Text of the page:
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Radiation and Environmental Biophysics

, Volume 49, Issue 2, pp 249–259 | Cite as

Deposition of radon progeny on skin surfaces and resulting radiation doses in radon therapy

  • H. Tempfer
  • W. Hofmann
  • A. Schober
  • H. Lettner
  • A. L. Dinu
Original Paper

Abstract

In the Gastein valley, Austria, radon-rich thermal water and air have been used for decades for the treatment of various diseases. To explore the exposure pathway of radon progeny adsorbed to the skin, progeny activities on the skin of patients exposed to thermal water (in a bathtub) and hot vapour (in a vapour chamber) were measured by alpha spectrometry. Average total alpha activities on the patients’ skin varied from 1.2 to 4.1 Bq/cm2 in the bathtub, and from 1.1 to 2.6 Bq/cm2 in the vapour bath. Water pH-value and ion concentration did affect radon progeny adsorption on the skin, whereas skin greasiness and blood circulation did not. Measurements of the penetration of deposited radon progeny into the skin revealed a roughly exponential activity distribution in the upper layers of the skin. Based on the radon progeny surface activity concentrations and their depth distributions, equivalent doses to different layers of the skin, in particular to the Langerhans cells located in the epidermis, ranged from 0.12 mSv in the thermal bath to 0.33 mSv in the vapour bath, exceeding equivalent doses to the inner organs (kidneys) by inhaled radon and progeny by about a factor 3, except for the lung, which receives the highest doses via inhalation. These results suggest that radon progeny attachment on skin surfaces may play a major role in the dosimetry for both thermal water and hot vapour treatment schemes.

Keywords

Radon Radon Concentration Thermal Water Test Person Thermal Bath 
These keywords were added by machine and not by the authors. This process is experimental and the keywords may be updated as the learning algorithm improves.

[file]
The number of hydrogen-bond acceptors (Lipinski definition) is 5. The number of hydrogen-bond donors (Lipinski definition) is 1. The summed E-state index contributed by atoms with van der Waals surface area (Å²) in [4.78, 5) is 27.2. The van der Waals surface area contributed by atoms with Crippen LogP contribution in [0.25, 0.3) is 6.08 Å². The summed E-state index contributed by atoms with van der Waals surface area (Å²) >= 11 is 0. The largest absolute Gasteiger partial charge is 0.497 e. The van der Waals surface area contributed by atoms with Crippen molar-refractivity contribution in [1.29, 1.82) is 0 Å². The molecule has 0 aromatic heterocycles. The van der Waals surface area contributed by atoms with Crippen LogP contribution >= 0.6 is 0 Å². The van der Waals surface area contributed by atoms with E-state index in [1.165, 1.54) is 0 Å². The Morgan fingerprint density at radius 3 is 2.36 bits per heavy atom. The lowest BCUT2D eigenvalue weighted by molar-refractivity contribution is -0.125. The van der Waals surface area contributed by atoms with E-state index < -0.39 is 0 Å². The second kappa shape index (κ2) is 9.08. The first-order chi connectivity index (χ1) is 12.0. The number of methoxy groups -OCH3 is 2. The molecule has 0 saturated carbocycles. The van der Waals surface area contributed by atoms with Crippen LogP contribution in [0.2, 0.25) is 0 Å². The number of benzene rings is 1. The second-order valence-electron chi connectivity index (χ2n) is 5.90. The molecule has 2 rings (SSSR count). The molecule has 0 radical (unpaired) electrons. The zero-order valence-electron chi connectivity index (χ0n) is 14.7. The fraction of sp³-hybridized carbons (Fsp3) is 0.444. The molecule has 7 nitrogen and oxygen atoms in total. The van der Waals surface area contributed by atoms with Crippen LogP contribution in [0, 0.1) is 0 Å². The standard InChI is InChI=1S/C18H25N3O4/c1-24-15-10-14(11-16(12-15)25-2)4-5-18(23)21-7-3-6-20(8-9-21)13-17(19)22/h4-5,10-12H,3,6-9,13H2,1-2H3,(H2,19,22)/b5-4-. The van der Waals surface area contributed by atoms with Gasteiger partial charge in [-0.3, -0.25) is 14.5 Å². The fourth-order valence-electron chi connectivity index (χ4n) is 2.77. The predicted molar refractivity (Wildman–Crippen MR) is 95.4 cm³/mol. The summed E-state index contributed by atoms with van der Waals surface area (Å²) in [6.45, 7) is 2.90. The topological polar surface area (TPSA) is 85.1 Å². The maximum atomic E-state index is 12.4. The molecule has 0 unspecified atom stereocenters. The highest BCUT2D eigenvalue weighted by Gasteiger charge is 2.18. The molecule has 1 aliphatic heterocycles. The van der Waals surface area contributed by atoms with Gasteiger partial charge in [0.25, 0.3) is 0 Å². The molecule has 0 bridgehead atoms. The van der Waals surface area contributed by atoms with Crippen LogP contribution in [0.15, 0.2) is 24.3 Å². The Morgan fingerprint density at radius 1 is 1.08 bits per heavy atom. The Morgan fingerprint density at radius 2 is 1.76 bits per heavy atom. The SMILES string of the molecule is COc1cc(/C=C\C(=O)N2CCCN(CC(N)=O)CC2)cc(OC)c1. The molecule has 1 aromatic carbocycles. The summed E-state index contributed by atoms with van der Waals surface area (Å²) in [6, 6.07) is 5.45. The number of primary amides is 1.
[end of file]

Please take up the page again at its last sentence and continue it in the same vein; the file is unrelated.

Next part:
Notes

Acknowledgments

This research was supported in part by the Research Institute Gastein through projects FPK 109 and 110, by a project of the FOI Gastein 2009, the Austrian Research Center Seibersdorf (HT, AS) and the Socrates exchange program between the University of Salzburg and Babes-Bolyai University, Cluj-Napoca (AD). The authors further thank Dr. W. Foisner (Bad Hofgastein) and Dr. J. Untner (Bad Gastein) for providing the patients and medical advice, and Dr. Ferdinand Steger from the Austrian Research Center Seibersdorf for providing PhD scholarships (HT, AS).

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Copyright information

© Springer-Verlag 2010

Authors and Affiliations

  • H. Tempfer
    • 1
    • 2
  • W. Hofmann
    • 1
  • A. Schober
    • 1
  • H. Lettner
    • 1
  • A. L. Dinu
    • 1
    • 3
  1. 1.Division of Physics and Biophysics, Department of Materials Research and PhysicsUniversity of SalzburgSalzburgAustria
  2. 2.Applied Cell Biology and Developmental Biology UnitParacelsus Private Medical UniversitySalzburgAustria
  3. 3.Faculty of PhysicsBabes-Bolyai UniversityCluj-NapocaRomania

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